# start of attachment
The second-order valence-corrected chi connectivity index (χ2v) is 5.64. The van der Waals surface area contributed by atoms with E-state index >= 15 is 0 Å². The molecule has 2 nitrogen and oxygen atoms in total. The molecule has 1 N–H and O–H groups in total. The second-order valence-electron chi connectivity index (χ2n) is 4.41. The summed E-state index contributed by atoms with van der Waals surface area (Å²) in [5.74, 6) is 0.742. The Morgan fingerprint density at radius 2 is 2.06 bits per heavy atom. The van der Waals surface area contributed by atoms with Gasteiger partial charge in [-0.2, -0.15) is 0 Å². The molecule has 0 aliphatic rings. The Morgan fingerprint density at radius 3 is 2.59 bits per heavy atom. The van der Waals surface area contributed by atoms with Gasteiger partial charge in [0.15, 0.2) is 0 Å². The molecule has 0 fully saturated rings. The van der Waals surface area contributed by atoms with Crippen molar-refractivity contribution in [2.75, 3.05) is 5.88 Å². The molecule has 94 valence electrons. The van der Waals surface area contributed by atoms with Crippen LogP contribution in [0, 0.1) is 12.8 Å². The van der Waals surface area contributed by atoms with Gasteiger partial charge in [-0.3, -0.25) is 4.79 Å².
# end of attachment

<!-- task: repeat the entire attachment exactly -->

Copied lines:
The second-order valence-corrected chi connectivity index (χ2v) is 5.64. The van der Waals surface area contributed by atoms with E-state index >= 15 is 0 Å². The molecule has 2 nitrogen and oxygen atoms in total. The molecule has 1 N–H and O–H groups in total. The second-order valence-electron chi connectivity index (χ2n) is 4.41. The summed E-state index contributed by atoms with van der Waals surface area (Å²) in [5.74, 6) is 0.742. The Morgan fingerprint density at radius 2 is 2.06 bits per heavy atom. The van der Waals surface area contributed by atoms with Gasteiger partial charge in [-0.2, -0.15) is 0 Å². The molecule has 0 aliphatic rings. The Morgan fingerprint density at radius 3 is 2.59 bits per heavy atom. The van der Waals surface area contributed by atoms with Gasteiger partial charge in [0.15, 0.2) is 0 Å². The molecule has 0 fully saturated rings. The van der Waals surface area contributed by atoms with Crippen molar-refractivity contribution in [2.75, 3.05) is 5.88 Å². The molecule has 94 valence electrons. The van der Waals surface area contributed by atoms with Crippen LogP contribution in [0, 0.1) is 12.8 Å². The van der Waals surface area contributed by atoms with Gasteiger partial charge in [-0.3, -0.25) is 4.79 Å².